Here’s what I woke up to on Monday morning…
I slept for 12 solid hours that Sunday night. Clearly, I needed the rest, having slept for only 5 interrupted hours since I had gotten up on Saturday morning. I would spend that day seeing some of Samosir and I was ready for it. I spent a leisurely couple of hours lingering over breakfast with the lake just down below – with those views, who can blame me? – and graciously allowing a fellow hotel guest (an Indonesian tourist) to take a picture with me. When I asked her why she wanted the picture, she said because I was beautiful. I smiled and let her husband take the picture, not because I believed her but because I respected her quick thinking – I could see that I had thrown her with my question.
Pak and I headed out into the day. Our first stop was Huta Siallangan, a traditional Batak village. I’m glad I paid for a guided English tour there because my tour guide was hilarious and informative and actually 1 of the best tour guides I’ve ever had. She showed me what the inside of traditional Batak houses look like, and told me that they kept their animals under the house. Then she explained all about the stone seats of judgement and the village’s cannibalistic history. Yeah, you heard me right. Cannibals. But she said not to worry, they had already eaten breakfast so I was good. Ha! See what I mean? That girl was pure gold.
Apparently, the criminal justice philosophy back in the village’s distant past was that there were crimes that you could make recompense for and those that you could not. The first category of crime included things like thievery, in which case punishment might be slavery to the village’s king for a pre-determined period, or paying back what was stolen by some multiple, like pay back 4 pigs if you stole 1. The second category of crime, the unrecompensable type, included things like murder, rape and adultery. Those were things the apparently you couldn’t make up for and the automatic punishment was death (thank God for forgiveness and mercy!). Apparently, the stone seats of judgement weren’t about deciding on the guilt or innocence of an accused. No, if the alleged criminal made it as far as the judgement seat, their guilt was already taken as a fact. The judgement seats were about sentencing.
So first the prisoner would spend some time in “jail”, which was under the front of the king’s house because, you got it, they were regarded as animals and under the house was where the animals were kept. While he was shackled under the house, all villagers were free to walk by and spit on him, throw rotten fruit at him, hurt insults at him – basically treat him like crap.
Once the sentencing was done, it was time to move on to the execution phase of the proceedings, if death was the punishment. The execution didn’t take place on the same day because the prisoner was granted a last meal, prepared by the villagers. On execution day, everybody congregated in the execution area and the food was put on a stone table. The prisoner, with his hands tied behind him, would be made to eat like, yup, an animal. After he was done eating his last meal, he would be laid out face-up on a stone slab and tortured. The executioner would use a knife to make shallow slices all over the prisoner’s torso and then pour lime juice into the cuts. The aim was to torture the prisoner until he passed out so that he would be unconscious for the beheading. They would therefore torture him for as long as it took for that to happen. Once he was passed out, the executioner would chop his head off, and the head would then be posted on a stake at the entrance to the village, to warn enemies and its own villagers of what happened to criminals in Huta Siallagan.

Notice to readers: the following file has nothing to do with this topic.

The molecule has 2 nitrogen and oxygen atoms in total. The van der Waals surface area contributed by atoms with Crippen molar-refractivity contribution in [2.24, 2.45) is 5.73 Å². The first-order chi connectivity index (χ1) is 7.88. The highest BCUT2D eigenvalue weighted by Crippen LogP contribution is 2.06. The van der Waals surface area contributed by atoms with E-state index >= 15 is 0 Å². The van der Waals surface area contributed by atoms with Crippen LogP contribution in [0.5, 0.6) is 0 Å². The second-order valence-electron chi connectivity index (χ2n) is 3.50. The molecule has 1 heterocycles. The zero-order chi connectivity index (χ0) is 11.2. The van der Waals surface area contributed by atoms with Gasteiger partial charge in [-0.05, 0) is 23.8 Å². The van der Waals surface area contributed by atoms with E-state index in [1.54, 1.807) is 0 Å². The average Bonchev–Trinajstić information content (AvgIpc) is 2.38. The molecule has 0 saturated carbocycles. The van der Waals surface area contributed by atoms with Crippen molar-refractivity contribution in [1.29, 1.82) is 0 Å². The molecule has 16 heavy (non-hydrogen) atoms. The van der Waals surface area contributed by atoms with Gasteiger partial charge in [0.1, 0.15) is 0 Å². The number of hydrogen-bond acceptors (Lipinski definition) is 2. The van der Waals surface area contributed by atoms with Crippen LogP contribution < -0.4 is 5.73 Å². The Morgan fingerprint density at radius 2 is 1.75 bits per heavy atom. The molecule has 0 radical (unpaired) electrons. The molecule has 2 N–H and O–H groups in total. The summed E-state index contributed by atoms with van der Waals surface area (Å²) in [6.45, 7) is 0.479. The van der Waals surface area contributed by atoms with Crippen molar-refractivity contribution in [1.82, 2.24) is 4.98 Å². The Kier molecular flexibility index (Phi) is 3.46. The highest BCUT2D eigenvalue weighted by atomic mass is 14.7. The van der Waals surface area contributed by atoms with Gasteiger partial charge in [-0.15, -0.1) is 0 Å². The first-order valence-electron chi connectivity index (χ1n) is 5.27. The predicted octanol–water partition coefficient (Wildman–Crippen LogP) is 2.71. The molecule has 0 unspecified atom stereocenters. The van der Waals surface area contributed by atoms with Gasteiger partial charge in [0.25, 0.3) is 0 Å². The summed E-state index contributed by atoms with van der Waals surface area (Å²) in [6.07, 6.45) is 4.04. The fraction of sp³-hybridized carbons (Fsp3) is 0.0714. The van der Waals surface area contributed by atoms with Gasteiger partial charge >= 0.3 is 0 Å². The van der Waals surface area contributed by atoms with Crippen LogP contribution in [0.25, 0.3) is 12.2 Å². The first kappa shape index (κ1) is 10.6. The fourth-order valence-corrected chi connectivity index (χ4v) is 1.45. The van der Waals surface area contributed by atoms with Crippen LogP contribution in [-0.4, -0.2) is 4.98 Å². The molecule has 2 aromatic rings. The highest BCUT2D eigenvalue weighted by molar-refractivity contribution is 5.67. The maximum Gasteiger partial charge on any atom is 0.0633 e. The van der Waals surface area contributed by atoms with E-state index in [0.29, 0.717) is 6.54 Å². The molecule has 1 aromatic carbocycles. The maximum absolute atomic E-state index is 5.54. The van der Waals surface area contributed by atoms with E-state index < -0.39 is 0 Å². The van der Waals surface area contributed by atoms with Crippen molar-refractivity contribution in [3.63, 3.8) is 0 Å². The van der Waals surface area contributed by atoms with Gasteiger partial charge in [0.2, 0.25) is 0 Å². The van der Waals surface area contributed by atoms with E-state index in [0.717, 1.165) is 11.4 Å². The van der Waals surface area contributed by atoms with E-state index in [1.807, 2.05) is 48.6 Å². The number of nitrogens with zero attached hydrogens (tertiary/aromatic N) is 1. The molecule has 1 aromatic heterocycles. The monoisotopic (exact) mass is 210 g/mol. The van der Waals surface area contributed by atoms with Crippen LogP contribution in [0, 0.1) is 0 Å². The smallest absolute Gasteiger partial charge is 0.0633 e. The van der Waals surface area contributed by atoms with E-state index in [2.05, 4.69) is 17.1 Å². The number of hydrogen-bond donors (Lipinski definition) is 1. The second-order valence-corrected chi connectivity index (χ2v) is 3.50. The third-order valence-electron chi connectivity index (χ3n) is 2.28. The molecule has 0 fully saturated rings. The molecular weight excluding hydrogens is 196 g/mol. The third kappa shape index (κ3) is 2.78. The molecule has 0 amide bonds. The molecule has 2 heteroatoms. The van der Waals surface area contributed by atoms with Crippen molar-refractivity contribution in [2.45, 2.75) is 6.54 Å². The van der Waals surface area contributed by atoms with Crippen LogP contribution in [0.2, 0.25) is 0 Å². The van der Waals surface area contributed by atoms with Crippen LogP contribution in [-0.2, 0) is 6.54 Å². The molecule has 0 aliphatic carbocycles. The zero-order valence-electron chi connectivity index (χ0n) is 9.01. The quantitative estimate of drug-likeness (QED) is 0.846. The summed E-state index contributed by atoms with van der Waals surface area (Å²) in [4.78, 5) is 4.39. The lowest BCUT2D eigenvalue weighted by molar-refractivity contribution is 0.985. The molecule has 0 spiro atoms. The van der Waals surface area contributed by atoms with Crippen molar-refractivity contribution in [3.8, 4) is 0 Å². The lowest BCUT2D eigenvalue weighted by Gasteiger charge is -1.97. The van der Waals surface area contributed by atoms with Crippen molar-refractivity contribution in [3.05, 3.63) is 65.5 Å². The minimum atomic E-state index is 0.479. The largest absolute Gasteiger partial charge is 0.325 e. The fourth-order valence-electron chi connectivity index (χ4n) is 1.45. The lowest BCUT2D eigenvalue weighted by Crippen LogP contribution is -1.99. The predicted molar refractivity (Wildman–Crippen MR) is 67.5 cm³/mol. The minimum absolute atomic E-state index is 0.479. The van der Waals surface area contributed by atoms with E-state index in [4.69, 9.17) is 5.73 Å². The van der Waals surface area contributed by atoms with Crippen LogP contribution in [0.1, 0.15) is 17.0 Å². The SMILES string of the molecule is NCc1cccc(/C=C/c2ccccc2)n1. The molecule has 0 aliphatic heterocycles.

After the beheading, the prisoner’s torso would be cut open and his heart and liver would be pickled and eaten immediately (also, raw) by the king and villagers because they felt that the power of a dead person would be passed to them through these organs. So ate the person’s organs for a reason, not for fun. After all this, the body would be thrown into Lake Toba and no-one from that village would fish from the lake for 7 days. Then everything was back to business as usual.
Uh huh. Moving on.
We said goodbye to Ani and spent the rest of the morning and early afternoon driving around Samosir, seeing gorgeous view after gorgeous view.
Seriously, we couldn’t catch a bad view, no matter where we went. We went up hill after hill, past fields and waterfalls. It was just gorgeousness everywhere. I can honestly say that the Lake Toba region is the most beautiful place I’ve been to in Indonesia.
At 1 point, we stopped at a mountainside warung and I sipped a Coke while it rained lightly outside the little hut. It was lovely and quiet and peaceful and beautiful, a wonderful slice out of time.
We stopped for a late lunch in Tomok, where I had some soup, pork and rice. This would come back to haunt me, but more on that tomorrow. After lunch, I wandered up to another little village of traditional Batak houses that was nowhere near as impressive as Siallagan had been. On my way back to the car, another Indonesian tourist stopped me and asked for a picture with me. I said, “Sure. Why?” Again, the question threw him but he was quick. He said, “Because you’re unique.” Ha! Very diplomatic.
Finally, in the late afternoon, Pak took me back to my hotel and I snuggled down into my comfy bed with an ebook and Whatsapp while the rain poured outside. I was a snug as a bug in a rug. What a lovely way to end a beautiful day.